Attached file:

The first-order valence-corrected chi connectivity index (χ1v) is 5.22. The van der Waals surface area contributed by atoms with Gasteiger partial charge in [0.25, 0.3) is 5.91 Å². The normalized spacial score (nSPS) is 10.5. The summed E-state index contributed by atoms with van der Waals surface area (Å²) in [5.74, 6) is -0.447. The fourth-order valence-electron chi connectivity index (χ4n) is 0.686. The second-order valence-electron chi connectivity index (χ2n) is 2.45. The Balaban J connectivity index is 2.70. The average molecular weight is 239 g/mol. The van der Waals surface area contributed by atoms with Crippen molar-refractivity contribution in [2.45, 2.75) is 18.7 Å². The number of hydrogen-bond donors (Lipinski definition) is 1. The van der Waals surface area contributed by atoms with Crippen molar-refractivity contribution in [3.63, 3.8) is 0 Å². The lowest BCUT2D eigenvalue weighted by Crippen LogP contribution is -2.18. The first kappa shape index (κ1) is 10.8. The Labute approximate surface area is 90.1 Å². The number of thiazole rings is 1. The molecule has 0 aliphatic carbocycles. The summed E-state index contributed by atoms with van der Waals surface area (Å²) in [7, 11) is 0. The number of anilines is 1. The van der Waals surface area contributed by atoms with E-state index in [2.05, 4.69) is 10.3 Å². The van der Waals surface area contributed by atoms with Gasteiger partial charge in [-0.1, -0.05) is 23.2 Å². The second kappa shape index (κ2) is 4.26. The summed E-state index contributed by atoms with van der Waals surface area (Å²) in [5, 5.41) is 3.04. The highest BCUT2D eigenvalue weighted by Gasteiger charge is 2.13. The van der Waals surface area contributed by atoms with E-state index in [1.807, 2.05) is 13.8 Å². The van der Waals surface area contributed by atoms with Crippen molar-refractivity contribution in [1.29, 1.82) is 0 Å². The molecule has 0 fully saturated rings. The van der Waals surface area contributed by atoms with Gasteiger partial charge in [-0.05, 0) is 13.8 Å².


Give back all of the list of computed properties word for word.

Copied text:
The first-order valence-corrected chi connectivity index (χ1v) is 5.22. The van der Waals surface area contributed by atoms with Gasteiger partial charge in [0.25, 0.3) is 5.91 Å². The normalized spacial score (nSPS) is 10.5. The summed E-state index contributed by atoms with van der Waals surface area (Å²) in [5.74, 6) is -0.447. The fourth-order valence-electron chi connectivity index (χ4n) is 0.686. The second-order valence-electron chi connectivity index (χ2n) is 2.45. The Balaban J connectivity index is 2.70. The average molecular weight is 239 g/mol. The van der Waals surface area contributed by atoms with Crippen molar-refractivity contribution in [2.45, 2.75) is 18.7 Å². The number of hydrogen-bond donors (Lipinski definition) is 1. The van der Waals surface area contributed by atoms with Crippen molar-refractivity contribution in [3.63, 3.8) is 0 Å². The lowest BCUT2D eigenvalue weighted by Crippen LogP contribution is -2.18. The first kappa shape index (κ1) is 10.8. The Labute approximate surface area is 90.1 Å². The number of thiazole rings is 1. The molecule has 0 aliphatic carbocycles. The summed E-state index contributed by atoms with van der Waals surface area (Å²) in [7, 11) is 0. The number of anilines is 1. The van der Waals surface area contributed by atoms with E-state index in [2.05, 4.69) is 10.3 Å². The van der Waals surface area contributed by atoms with Gasteiger partial charge in [-0.1, -0.05) is 23.2 Å². The second kappa shape index (κ2) is 4.26. The summed E-state index contributed by atoms with van der Waals surface area (Å²) in [5, 5.41) is 3.04. The highest BCUT2D eigenvalue weighted by Gasteiger charge is 2.13. The van der Waals surface area contributed by atoms with E-state index in [1.807, 2.05) is 13.8 Å². The van der Waals surface area contributed by atoms with Crippen molar-refractivity contribution in [1.29, 1.82) is 0 Å². The molecule has 0 fully saturated rings. The van der Waals surface area contributed by atoms with Gasteiger partial charge in [-0.05, 0) is 13.8 Å².